Reduced Reflectance of Retina Display MacBook Pro

When Apple announced the Retina display MacBook Pro, they made a number of claims about its improvements. One of those claims had to do with reduced reflectance, and involved not adding an extra sheet of glass across the entire display screen as in previous MacBook designs. Photographers immediately picked up on this statement, and the greatest complaint against Apple’s glossy screens is the difficulties that reflections cause. A matte surface, which was available on older models, did not eliminate this reflectance, but it spread it around, so that it was not sharp-edges and distracting. Instead of seeing the view out the window is full detail, with a matte screen you just see a big smear of light on the screen, reducing the contrast range in that area.


The photo below shows a previous generation of 15 ” Unibody MacBook Pro (hereafter just “Unibody”) and the Retina Display MacBook Pro (hereafter Retina). As you can see, reflections in both screens are still sharp, and not smeared as with a matte screen. On the other hand, there is definitely a lot less reflection in the Retina screen on the left. There is also a double glazed artifact on the Unibody screen, from the extra layer of glass, which causes a second ghost image offset from the main image. This photo was shot in a dimly lit image editing studio; I’ll leave it to you to decide if this reduction in reflectance is sufficient to allow you to move to a gloss screen; but as someone moving from a Unibody MacBook Pro with a gloss screen already, this is all good from my perspective.

Retina Versus Unibody Reflectance

It is quite difficult to quantify this type of reflectance, which is why I led off with a photo. I took many measurements, with differing types of sensors, to attempt to capture this characteristic. The table below lists a small number of them. I will describe the items in detail, to let you determine for yourself which measurements may be meaningful.

Let me start off my noting that to a display colorimeter, as to the eye, a screen with the backlit turned off looks darker than one with the display turned on, and displaying a full screen black field. With a Spyder4, the Retina screen measured 0.001 candelas/meter squared, versus .375 c/m2 in these two states. However, a 45/0 reflective measurement device, in this case SpyderPrint, a lit screen consistently reads darker. I’m going to propose that the nature of the light limiting valves in the screen may be responsible, as no other factors leap to mind. But the variations based on the Off/On nature of a black screen tend to be relatively small, so my conclusions below will not be affected by them.

Is a 45/0 device (where light is emitted at 45 degree angles, and measurement taken at  a zero degree angle, meaning perpendicular to the screen) appropriate for measuring the type of reflectance in question? Probably not, but as no other tool was available, I felt it worthwhile to make the attempt, and see what differences existed using this method.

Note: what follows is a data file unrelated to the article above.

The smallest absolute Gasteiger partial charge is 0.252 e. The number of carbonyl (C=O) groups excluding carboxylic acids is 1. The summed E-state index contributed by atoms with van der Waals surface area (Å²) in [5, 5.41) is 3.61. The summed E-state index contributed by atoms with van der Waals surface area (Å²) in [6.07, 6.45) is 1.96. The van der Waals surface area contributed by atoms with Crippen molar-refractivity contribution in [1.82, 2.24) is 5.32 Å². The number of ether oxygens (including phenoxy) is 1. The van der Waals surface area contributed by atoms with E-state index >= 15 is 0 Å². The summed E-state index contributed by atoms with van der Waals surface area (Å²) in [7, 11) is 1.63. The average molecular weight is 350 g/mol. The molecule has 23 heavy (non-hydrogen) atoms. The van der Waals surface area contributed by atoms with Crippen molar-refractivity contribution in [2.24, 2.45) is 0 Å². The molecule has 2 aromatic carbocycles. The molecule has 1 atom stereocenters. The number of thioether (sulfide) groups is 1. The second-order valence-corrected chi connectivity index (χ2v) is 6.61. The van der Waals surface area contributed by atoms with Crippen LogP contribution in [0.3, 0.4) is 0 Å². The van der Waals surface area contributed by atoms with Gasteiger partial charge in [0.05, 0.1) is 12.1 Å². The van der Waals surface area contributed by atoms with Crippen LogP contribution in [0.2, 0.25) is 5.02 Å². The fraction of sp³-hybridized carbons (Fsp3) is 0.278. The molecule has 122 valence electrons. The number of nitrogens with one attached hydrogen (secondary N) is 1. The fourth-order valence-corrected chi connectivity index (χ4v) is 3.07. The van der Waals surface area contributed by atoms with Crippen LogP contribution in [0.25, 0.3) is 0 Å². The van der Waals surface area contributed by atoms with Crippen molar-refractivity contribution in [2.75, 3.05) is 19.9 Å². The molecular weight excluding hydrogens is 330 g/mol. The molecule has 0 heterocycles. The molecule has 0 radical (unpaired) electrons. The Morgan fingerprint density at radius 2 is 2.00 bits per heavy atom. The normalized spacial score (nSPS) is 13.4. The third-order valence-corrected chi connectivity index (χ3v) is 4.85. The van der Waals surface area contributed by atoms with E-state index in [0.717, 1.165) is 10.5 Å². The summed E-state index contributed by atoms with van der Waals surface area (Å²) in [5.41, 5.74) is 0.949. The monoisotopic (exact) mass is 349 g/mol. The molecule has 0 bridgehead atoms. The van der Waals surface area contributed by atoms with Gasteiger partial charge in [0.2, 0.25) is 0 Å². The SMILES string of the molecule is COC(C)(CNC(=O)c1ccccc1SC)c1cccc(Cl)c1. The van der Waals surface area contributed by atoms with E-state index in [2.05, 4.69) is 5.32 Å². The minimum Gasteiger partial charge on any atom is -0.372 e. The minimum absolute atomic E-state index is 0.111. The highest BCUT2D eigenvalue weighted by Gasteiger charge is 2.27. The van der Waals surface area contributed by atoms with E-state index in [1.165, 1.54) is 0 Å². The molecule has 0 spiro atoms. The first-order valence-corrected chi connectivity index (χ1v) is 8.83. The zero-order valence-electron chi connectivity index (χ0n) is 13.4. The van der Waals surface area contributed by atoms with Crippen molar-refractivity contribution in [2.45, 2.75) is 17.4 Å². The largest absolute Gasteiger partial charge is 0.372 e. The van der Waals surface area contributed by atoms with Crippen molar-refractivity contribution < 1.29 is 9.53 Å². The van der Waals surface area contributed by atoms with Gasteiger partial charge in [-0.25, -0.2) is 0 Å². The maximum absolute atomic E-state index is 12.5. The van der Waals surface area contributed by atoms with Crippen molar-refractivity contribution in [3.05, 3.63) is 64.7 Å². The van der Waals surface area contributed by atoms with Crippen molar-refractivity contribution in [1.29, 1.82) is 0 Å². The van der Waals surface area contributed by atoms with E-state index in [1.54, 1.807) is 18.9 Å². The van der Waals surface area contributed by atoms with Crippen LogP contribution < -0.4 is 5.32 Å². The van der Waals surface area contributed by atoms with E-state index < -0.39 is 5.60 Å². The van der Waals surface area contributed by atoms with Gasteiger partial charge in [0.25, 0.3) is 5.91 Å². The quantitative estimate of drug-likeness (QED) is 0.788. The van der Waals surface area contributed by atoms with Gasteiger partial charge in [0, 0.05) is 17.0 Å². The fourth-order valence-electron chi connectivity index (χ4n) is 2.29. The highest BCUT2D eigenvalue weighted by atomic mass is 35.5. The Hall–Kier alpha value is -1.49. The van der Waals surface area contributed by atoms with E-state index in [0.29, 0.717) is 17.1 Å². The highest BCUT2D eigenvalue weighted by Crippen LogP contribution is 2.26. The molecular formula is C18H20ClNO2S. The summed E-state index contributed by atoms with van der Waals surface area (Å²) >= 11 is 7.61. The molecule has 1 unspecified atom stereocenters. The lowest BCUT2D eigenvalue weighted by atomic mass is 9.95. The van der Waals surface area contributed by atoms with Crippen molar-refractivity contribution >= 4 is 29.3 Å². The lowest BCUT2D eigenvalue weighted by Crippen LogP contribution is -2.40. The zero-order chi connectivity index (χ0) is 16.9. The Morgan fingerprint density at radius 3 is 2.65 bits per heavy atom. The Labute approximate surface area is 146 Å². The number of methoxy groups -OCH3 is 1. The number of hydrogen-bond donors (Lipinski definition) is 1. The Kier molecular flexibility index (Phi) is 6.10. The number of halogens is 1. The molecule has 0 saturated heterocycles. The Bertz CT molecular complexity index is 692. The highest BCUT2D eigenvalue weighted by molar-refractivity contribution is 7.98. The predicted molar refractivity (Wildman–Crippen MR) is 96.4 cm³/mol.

Measurement Data from Retina Display and others

First we measure a number of black standards. The black trap in the SpyderCube is very black indeed, with an L-star value of .008. A glossy black calibration tile jumps up to 5.1, while the matte black face of a SpyderCube is 12.85, and the matte black patch in a SpyderCheckr is 15.85. All of these are as expected.

A couple of matte finish desktop displays are then measured, including  a high end Eizo. The Eizo scores lower than the Apple Cinema Display, but I suspect that is due to its dimmer max brightness, rather than some other characteristic of the screen.

Now onto the target devices: the Unibody MBP is a bit less reflective than the matte screens, even though its as bright as the Cinema Display. And the Retina display shows only half the reflected light at both on and off conditions of the Unibody model.

Setting the measuring device back half an inch to allow for ambient light to be introduced into the measuring area produced even  lower values with the Unibody MBP, and amazingly black results with the Retina display.

Attempts to create light leakage into the measuring device by placing a bright fluorescent proofing lamp so that its long U shaped bulb was in contact with the edge of the screen, and sloped back behind the SpyderPrint unit, thus producing ambient light at all reasonable angles, did not increase the Offset values.

So, of all these values, which ones have merit? Perhaps none, but the Unibody to Retina black measurements do reflect what the eye sees, in terms of a notably lower reflectance on the Retina display than the Unibody display.

Credits: C. David Tobie, Copyright 2012. Website: Return to Blog’s Main Page

Published by cdtobie

This blog covers a range of issues of interest to photographers and those involved in the digital photographic workflow, digital tools and platforms, and fine art output.

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